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I study how lipid monolayers at the air-water interface collapse under compression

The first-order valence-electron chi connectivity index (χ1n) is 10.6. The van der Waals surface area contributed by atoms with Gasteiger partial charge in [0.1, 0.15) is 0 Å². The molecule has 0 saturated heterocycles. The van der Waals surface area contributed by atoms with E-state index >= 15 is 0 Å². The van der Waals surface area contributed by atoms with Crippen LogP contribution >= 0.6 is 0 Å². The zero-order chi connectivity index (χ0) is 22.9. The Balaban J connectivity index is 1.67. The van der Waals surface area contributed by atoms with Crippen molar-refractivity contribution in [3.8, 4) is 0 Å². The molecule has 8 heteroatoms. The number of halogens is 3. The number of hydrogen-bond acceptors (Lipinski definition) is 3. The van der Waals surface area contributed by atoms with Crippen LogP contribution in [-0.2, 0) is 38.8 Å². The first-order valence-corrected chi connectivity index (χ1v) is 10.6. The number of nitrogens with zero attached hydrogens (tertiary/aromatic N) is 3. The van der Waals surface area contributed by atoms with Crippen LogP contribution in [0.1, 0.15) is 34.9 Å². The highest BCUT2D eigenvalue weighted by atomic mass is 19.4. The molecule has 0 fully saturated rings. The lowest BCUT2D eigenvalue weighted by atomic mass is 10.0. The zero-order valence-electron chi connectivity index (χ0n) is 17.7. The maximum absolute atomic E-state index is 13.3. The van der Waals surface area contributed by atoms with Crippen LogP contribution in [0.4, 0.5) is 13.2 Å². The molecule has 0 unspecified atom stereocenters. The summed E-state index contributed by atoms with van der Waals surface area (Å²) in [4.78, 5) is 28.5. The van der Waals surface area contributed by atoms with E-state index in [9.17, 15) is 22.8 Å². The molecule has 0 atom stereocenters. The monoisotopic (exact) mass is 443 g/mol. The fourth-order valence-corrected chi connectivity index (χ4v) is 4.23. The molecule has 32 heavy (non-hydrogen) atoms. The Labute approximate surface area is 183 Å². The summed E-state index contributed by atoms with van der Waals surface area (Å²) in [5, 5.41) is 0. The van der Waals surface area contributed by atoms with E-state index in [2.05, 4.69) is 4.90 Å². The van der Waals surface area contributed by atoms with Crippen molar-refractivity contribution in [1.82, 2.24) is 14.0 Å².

Lipid monolayers have been studied to better understand lipid response to mechanical forces and are biologically relevant in the ears, the eyes, and especially the lungs, where lateral compression of a lipid/protein monolayer at the air-water interface is a part of every breath. Simpler lipid compositions can be utilized as models to characterize how lipid monolayers respond to compression and undergo loss of mechanical stability and collapse. By changing composition and temperature, one can also control the material properties of the monolayer such as fluidity, compressibility, and resistance to shear. My overarching question is this: What material or structural characteristics of a monolayer cause it to exhibit a specific collapse mode and can this be generalized and modeled independent of composition? I combine experimental lipid monolayer research (through fluorescence and atomic force microscopy conducted in the Lee Lab) with computational lipid monolayer modeling (through finite element simulations of elastic continuum mechanics in the Pocivavsek Lab), to characterize the morphology and mechanical stability of lipid monolayers undergoing collapse.